The Fresh Prince of Tyranny

Personally, I think they deserve to be treated as second-class citizens.

Reading Time: 2 minutes

After 18 months of remote learning, we will hopefully return to the school building. Unfortunately, only some of us will return. And the ones who won’t? Well, they’re the lucky ones. The Stuyvesant we’re coming back to won’t be the same as the one we left, and here’s why.

First and foremost, we lost two cycles of upperclassmen to the coronavirus, with the Class of ’22 reigning as seniors. This throne is not unearned, but the students are unprepared. How can children who left as mere sophomores assume their role as chieftains? They cannot. While their growth has not stagnated and ’22 endured a hellish junior year, they did so with the bare minimum. They all experienced the suffering intrinsic to junior year, but that suffering bore no fruit. There was no assumption of responsibility (that was a burden for Google Translate and Symbolab). There were no freshmen to question their claims to the third-floor atrium. There were no seniors to steal their SING! victory and no camaraderie formed in the late hours of SING! preparation. The grade is fractured. Despite their resilience, they are unfit to rule.

’22 would, under normal circumstances, ascend to their rightful place with the sheer hubris of senioritis acting as their mandate of heaven, but the 2021-2022 school year faces an unprecedented evil. Worse than the pandemic is the three years of freshmen returning to the school. Normally, high schools function with one year of freshmen, a group so emblazoned by their acceptance to Stuyvesant and journey into high school that they scoff at a hierarchy they do not understand. The freshmen see the perceived evils of upperclassmen priority for program changes, locker assignments, and unofficial hangout spots. This enrages them, but they are too naive to realize that these privileges are earned, so they scoff at the rewards the upperclassmen have been bestowed for surviving multiple years of suffering. Their petulance invokes the wrath of three years of upperclassmen, and in doing so, freshmen learn to respect their position until it is their turn to rule.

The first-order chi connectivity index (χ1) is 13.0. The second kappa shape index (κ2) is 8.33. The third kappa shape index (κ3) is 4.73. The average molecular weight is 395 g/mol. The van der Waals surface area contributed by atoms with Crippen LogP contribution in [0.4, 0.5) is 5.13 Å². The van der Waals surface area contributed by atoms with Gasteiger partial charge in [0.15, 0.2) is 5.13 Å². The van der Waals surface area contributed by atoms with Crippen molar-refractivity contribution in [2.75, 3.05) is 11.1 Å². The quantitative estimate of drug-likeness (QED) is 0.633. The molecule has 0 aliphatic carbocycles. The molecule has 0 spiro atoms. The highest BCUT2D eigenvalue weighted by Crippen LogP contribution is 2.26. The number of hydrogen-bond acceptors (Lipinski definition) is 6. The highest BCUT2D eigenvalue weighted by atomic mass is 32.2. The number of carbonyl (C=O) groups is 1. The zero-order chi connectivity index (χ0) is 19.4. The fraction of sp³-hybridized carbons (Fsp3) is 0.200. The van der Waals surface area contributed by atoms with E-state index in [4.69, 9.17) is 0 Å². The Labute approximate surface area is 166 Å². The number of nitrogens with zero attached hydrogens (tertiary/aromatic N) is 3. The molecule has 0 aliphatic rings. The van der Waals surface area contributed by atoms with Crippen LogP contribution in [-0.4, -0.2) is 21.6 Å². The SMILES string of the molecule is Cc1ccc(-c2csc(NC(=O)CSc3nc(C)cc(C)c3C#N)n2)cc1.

The freshmen only acquiesce in the face of overwhelming adversity. But next year, there will be no adversity, for there will be three years of freshmen. The class of ’23 will nominally be juniors, but they never completed their freshman year. ’24 will be sophomores, but they never experienced the idiosyncrasies of the building and its people. Some haven’t even attended an in-person class. The class of ’25 will be true freshmen, free of the gossamer claims to power the other two years will attempt. The pride in each year will fester; it will make violent bedfellows with envy, and these nuptials will bear the fruit of indignation undeserved.

Thus, the new Stuyvesant shall consist of three years of freshman and a struggling ruling class. Accusations of ineptitude will fly, and without an agreed-upon hierarchy of students or a complacent middle class of sophomores and juniors, freshman insurrectionists will have the means to demand the respect they do not deserve. A ruling class, already struggling to gain its footing, and a disillusioned majority courting delusions of grandeur will clash, and I fear that the vile, prepubescent, underdeveloped beast that is the freshman population may win and that their victory will plunge Stuyvesant into the umbra inevitable in revolutions both physical and political.